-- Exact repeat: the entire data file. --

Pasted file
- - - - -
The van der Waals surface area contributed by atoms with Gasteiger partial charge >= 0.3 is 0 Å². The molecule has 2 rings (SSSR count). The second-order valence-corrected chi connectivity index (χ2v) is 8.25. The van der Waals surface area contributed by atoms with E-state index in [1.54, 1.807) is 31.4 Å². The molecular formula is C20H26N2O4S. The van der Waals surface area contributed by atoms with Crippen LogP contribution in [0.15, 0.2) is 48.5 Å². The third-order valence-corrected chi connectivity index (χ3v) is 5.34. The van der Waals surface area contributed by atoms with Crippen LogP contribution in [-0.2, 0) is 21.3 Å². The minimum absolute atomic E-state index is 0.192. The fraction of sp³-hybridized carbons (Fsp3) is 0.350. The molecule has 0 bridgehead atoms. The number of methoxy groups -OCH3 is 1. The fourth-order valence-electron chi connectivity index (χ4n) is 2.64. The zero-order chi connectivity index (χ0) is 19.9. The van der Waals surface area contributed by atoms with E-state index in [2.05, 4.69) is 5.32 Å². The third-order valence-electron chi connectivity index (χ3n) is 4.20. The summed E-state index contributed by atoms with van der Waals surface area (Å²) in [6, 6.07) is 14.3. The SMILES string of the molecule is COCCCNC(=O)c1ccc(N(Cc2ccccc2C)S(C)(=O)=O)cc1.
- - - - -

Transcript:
The van der Waals surface area contributed by atoms with Gasteiger partial charge >= 0.3 is 0 Å². The molecule has 2 rings (SSSR count). The second-order valence-corrected chi connectivity index (χ2v) is 8.25. The van der Waals surface area contributed by atoms with E-state index in [1.54, 1.807) is 31.4 Å². The molecular formula is C20H26N2O4S. The van der Waals surface area contributed by atoms with Crippen LogP contribution in [0.15, 0.2) is 48.5 Å². The third-order valence-corrected chi connectivity index (χ3v) is 5.34. The van der Waals surface area contributed by atoms with Crippen LogP contribution in [-0.2, 0) is 21.3 Å². The minimum absolute atomic E-state index is 0.192. The fraction of sp³-hybridized carbons (Fsp3) is 0.350. The molecule has 0 bridgehead atoms. The number of methoxy groups -OCH3 is 1. The fourth-order valence-electron chi connectivity index (χ4n) is 2.64. The zero-order chi connectivity index (χ0) is 19.9. The van der Waals surface area contributed by atoms with E-state index in [2.05, 4.69) is 5.32 Å². The third-order valence-electron chi connectivity index (χ3n) is 4.20. The summed E-state index contributed by atoms with van der Waals surface area (Å²) in [6, 6.07) is 14.3. The SMILES string of the molecule is COCCCNC(=O)c1ccc(N(Cc2ccccc2C)S(C)(=O)=O)cc1.